Working In These Times
Puerto Rico: A Bellwether for Public-Sector Unions?
Gutting collective bargaining rights, weakening environmental and other regulations, and laying off scores of public employees have been popular prescriptions for state budget crises this year in Wisconsin and other states. In a documentary broadcast last week as part of its Fault Lines series, Al Jazeera makes the case that the commonwealth of Puerto Rico is several years ahead of the American heartland in using such strategies.
Conservative Puerto Rico governor Luis Fortuno, who announced last week that he will run for re-election, has been praised by Republican mainland politicians and pundits for pioneering these tactics including layoffs of tens of thousands of public employees. During protests against Fortuno in New York this spring, Fox News' Latin American affiliate also made the comparison to Wisconsin Gov. Scott Walker.
If Puerto Rico is any indication, the strategy of slashing public sector jobs and taking on public unions does not bode well for the economic and social well-being of mainland states, the Al Jazeera documentary argues.
Unemployment in Puerto Rico is at 16 percent, the average family income is about half that of Mississippi’s (despite a relatively high cost of living), drug abuse is rampant, crime is high and many islanders are fleeing to the mainland in search of jobs. The island’s economy is expected to be the slowest-growing in the United states this year, according to Al Jazeera.
The ministry of education is among the public agencies that have suffered serious cuts, including tuition hikes that have sparked student protests and violent clashes with police, with police behavior under investigation.
Events in Puerto Rico typically unfold under the radar screen of most Americans, hence many people are probably unaware that the island has been facing a severe recession for at least five years and also has been a battleground over the budget cuts, tuition hikes, environmental issues including a controversial gas pipeline and other things.
Al Jazeera’s website says:
The students' fight is representative of a larger debate in Puerto Rico, and in the US, about how to solve a severe budget crisis - and at what cost. Fortuno, a hawkish fiscal conservative, laid off 20,000 government workers in 2009, and suspended all labour negotiations, just like governors on the U.S. mainland are doing today.
But two years later Puerto Rico's labour unions are still scrambling to reorganise a largely unemployed population - nearly 17 percent.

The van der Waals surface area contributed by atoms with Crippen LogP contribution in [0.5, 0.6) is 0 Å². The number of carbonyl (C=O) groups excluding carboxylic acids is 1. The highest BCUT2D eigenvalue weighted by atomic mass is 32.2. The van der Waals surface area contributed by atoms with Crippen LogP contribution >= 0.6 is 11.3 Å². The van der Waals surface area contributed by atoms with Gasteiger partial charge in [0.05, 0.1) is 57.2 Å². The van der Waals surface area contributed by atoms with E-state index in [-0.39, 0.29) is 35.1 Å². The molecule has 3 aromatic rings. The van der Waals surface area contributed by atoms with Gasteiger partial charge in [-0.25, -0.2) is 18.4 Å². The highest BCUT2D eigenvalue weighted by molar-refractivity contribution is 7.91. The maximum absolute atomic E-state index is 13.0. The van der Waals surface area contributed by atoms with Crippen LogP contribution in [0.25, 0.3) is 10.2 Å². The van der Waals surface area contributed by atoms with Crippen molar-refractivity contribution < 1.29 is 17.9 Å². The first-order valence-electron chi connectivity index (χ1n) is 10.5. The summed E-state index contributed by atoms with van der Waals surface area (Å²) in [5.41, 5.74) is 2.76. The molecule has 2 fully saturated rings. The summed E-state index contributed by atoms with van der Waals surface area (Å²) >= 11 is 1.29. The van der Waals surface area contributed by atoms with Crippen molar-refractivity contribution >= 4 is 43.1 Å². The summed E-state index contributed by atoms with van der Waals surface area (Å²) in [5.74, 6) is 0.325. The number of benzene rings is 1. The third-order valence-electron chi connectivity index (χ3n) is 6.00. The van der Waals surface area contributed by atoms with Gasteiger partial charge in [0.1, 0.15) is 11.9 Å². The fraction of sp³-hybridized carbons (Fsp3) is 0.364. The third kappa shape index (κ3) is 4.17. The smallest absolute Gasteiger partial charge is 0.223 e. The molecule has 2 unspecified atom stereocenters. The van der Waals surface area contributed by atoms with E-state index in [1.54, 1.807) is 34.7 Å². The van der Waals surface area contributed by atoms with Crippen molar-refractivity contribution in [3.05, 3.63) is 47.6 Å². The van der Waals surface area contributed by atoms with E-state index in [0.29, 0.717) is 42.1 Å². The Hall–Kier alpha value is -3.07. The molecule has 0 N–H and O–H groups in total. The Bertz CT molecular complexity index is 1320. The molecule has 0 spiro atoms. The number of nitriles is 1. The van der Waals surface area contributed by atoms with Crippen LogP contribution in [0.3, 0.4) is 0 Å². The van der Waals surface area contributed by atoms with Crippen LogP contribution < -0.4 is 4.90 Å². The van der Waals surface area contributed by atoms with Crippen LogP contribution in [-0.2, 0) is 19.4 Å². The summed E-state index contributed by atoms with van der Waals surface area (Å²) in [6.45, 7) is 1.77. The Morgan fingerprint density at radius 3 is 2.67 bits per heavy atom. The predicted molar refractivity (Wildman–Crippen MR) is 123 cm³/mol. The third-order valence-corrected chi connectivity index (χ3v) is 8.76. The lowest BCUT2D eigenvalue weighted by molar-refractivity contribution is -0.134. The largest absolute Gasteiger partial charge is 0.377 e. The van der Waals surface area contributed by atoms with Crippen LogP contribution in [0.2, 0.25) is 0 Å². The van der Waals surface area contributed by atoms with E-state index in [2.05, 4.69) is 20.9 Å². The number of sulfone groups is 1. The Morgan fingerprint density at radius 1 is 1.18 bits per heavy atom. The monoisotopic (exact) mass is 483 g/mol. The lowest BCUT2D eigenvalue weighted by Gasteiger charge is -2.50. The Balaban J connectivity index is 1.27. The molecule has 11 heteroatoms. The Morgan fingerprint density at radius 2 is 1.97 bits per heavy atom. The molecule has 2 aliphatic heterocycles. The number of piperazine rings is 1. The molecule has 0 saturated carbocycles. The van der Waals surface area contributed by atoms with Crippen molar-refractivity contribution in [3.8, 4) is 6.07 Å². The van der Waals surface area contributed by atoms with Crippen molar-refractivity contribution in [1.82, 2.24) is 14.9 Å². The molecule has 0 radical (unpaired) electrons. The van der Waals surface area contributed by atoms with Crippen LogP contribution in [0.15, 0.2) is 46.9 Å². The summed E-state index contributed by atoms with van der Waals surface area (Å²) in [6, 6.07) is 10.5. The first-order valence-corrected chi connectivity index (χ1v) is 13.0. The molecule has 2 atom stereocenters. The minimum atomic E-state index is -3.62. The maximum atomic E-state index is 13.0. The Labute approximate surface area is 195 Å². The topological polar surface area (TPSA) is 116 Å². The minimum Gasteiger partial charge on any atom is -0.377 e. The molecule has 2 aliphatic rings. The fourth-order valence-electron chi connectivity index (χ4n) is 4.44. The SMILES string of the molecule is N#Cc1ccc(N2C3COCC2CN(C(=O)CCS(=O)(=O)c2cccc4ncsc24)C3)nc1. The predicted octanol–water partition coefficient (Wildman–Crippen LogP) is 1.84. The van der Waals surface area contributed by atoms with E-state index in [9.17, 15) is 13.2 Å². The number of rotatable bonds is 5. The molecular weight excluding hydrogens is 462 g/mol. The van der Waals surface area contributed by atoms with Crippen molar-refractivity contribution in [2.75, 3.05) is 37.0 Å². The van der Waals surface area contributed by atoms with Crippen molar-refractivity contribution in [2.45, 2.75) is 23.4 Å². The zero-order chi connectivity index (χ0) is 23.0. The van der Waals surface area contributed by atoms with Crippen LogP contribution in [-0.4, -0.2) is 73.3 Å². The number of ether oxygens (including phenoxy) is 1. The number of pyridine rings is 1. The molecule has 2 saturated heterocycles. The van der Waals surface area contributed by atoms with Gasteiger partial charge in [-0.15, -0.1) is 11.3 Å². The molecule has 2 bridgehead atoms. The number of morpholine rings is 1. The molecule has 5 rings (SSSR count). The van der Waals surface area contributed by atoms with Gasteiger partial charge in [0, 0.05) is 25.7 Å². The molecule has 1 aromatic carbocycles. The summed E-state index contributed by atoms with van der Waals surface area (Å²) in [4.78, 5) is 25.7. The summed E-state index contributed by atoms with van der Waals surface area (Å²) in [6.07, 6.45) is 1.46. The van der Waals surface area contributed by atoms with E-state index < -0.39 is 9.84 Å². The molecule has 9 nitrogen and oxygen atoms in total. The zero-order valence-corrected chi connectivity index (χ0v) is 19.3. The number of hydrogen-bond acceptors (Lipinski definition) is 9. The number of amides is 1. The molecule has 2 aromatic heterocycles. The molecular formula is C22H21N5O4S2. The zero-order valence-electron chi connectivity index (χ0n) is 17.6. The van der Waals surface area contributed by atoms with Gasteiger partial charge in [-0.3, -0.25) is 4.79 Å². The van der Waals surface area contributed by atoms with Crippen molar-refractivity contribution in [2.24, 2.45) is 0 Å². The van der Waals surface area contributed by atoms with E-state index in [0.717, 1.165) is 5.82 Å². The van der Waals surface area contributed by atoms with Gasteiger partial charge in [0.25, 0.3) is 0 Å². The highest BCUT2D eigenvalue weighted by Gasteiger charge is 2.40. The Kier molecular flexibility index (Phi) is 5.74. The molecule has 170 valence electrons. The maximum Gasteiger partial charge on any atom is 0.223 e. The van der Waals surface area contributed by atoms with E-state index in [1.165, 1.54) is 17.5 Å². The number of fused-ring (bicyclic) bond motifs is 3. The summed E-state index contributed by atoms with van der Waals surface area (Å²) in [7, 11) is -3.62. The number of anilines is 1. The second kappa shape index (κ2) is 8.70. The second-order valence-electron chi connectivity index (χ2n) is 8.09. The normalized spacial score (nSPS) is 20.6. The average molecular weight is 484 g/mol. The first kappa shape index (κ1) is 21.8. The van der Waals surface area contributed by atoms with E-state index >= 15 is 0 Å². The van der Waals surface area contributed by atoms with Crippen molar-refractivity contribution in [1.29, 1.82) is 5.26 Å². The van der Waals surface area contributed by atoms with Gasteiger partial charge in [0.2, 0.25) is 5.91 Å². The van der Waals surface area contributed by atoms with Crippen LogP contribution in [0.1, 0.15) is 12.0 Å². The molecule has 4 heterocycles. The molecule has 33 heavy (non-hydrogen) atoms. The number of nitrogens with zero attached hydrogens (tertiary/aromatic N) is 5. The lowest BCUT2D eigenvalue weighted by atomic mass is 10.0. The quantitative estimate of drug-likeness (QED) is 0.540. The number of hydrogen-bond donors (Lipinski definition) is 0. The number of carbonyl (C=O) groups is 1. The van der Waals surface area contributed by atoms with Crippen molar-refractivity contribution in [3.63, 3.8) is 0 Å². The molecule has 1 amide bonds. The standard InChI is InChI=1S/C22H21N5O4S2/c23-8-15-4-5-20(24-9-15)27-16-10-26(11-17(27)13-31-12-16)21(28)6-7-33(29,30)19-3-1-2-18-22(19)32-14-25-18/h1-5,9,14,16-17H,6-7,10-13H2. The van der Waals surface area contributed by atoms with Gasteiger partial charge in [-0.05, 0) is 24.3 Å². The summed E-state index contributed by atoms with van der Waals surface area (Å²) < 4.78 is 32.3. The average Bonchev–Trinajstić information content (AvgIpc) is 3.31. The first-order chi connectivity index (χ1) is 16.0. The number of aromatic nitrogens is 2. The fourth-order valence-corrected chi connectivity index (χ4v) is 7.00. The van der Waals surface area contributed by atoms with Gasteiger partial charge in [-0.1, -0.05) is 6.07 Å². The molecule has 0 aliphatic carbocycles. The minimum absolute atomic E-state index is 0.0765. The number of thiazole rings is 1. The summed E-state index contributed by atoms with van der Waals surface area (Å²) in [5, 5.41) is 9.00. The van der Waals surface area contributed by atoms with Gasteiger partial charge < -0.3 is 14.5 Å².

The documentary narrator adds that Fortuno’s “cutting thousands of jobs and passing the island’s largest tax relief in the island’s history are policies that made him a poster boy for conservatives in the mainland U.S.”
Fortuno has argued that cutting public-sector jobs has already paid off for the island’s economy. In June, he told PBS:
When I came in just two years ago, I was facing the worst state budget deficit in the country. It was 44 percent of revenues. We have been able, in two years, to close that gap significantly, actually to less than 11 percent.
Actually, just two years ago, our budget deficit, proportionally speaking, made us the last—dead last amongst all states and territories. Today, we're 20th. That means there are 31 states that are worse off. And our credit rating has improved.
That means also that we have been able to lower taxes for individuals and corporations as well. And that is -- actually, we're starting to reap the benefits of that. Just two years ago, the unemployment was above 17 percent. Today, it's around 16 percent.
In June, President Obama met with Fortuno, presumably to indirectly rally support for the 2012 elections from Puerto Ricans living on the mainland. (Residents in Puerto Rico can’t vote in federal elections other than primaries). Job creation was top on the list of topics the two reportedly discussed. Fortuno’s critics countered that slashing public jobs and giving tax breaks and regulatory passes to huge companies that channel the bulk of their revenue off the island without creating significant numbers of jobs is not the way to help Puerto Ricans.
In the documentary, economics professor Argeo Quinones calls Puerto Rico’s fiscal crisis “a self-inflicted crisis” and added “I don’t see the light at the end of the tunnel right now.”